In the end everything was roasty-toasty to (near) perfection. I did remove a few pieces of charred onion and garlic from the surface – more frequent stirring probably would’ve prevented that. The flavor profile was lovely and amazing, earthy and heavenly all at once! I’m thinking for my encore (that’s a fancy term for leftovers) I will re-heat in the oven with freshly shredded Parmigiano Reggiano. Or perhaps I will crack an egg over the top and finish it under the broiler. Can’t wait.

Here is a list of the ingredients with a few measurements:

Roasted Fingerling Potatoes and Brussels Sprouts
1 pound fingerling potatoes
1 pound brussels sprouts
5 strips bacon, flash-fried then cut into bite sized pieces
1 medium red onion, sliced
Several garlic cloves
Several springs of fresh rosemary, stems removed and finely chopped
Sprinkle of sea salt
Drizzle of olive oil

Thanks Duo Dishes for asking me to be a guest on your blog. I enjoy your food so much. Happy cooking and happy eating.


18 thoughts on “Maureen’s Test Kitchen

  1. oh my gosh i love the vegetables! love that ur have co-workers that share food ideas 🙂 u make the sprouts look like dessert!

  2. Saw that the brussel sprouts at FoodBuzz were from Namu and that they posted the recipe, after all the “buzz” I am going to have to check them out – thanks for sharing your version – I love them, as a new Brussel sprouts fan!

  3. I don’t know why I never attempt to make this? It’s doable! I want to have veggies this way sometime this week AND I’m going to make yoghurt sauce to go along 😀 Miss your blog and liked the idea of guest posting!

  4. Oooh – I am LOVING this recipe after my newfound taste for Brussels sprouts 🙂 And so easy! Thanks Maureen!

  5. I love roasting veggies, it is my go to week night dinner side dish. So quick so easy. I never thought to roast red onion, the intense flavor of red onion scares me a bit, but it looks sweet and cruchy so I’m going to have to try it!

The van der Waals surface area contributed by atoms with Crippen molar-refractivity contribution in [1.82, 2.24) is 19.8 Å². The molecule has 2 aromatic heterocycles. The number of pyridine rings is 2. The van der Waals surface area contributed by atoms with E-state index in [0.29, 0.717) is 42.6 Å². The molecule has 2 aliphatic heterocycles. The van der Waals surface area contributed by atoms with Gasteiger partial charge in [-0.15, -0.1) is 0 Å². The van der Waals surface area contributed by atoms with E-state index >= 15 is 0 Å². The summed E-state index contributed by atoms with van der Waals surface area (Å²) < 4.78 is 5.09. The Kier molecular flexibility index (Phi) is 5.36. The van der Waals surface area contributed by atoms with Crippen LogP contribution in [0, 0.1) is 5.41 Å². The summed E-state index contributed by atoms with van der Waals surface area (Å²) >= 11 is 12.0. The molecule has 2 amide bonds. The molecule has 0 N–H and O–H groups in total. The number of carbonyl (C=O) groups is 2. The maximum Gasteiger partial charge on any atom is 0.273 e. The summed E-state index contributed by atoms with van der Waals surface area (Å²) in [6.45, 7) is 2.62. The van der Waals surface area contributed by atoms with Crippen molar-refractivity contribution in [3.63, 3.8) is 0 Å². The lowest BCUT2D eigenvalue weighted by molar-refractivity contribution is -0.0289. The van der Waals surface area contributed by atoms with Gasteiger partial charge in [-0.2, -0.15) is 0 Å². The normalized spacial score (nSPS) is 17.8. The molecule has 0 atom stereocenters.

6. I like the story quality of your piece. I love to cook and since I’m a home cook, I do not even contemplate the idea of “professional” results. It’s all just one big life-enhancing adventure in the kitchen. I think I’ll make this with just brussel sprouts and bacon and remember to stir occassionally. I have been trying to get caramalized brussel sprouts with a big pop of flavor right for years now. A few years ago I finally conceded that yes, fat and salt make things taste better and began using them more.

  7. Second positive comment I’ve heard about these amazing brussels sprouts from the Foodbuzz festival. Maybe it’s high time for me to try it out! I love brussels anyway, but if this is that good, maybe I can convince some other “less enthusiastic” members of my family!

  8. I am a fan of the brussels sprouts, and fingerlings, and obviously bacon.. this recipe has a special spot in my heart. On the way to my stomach!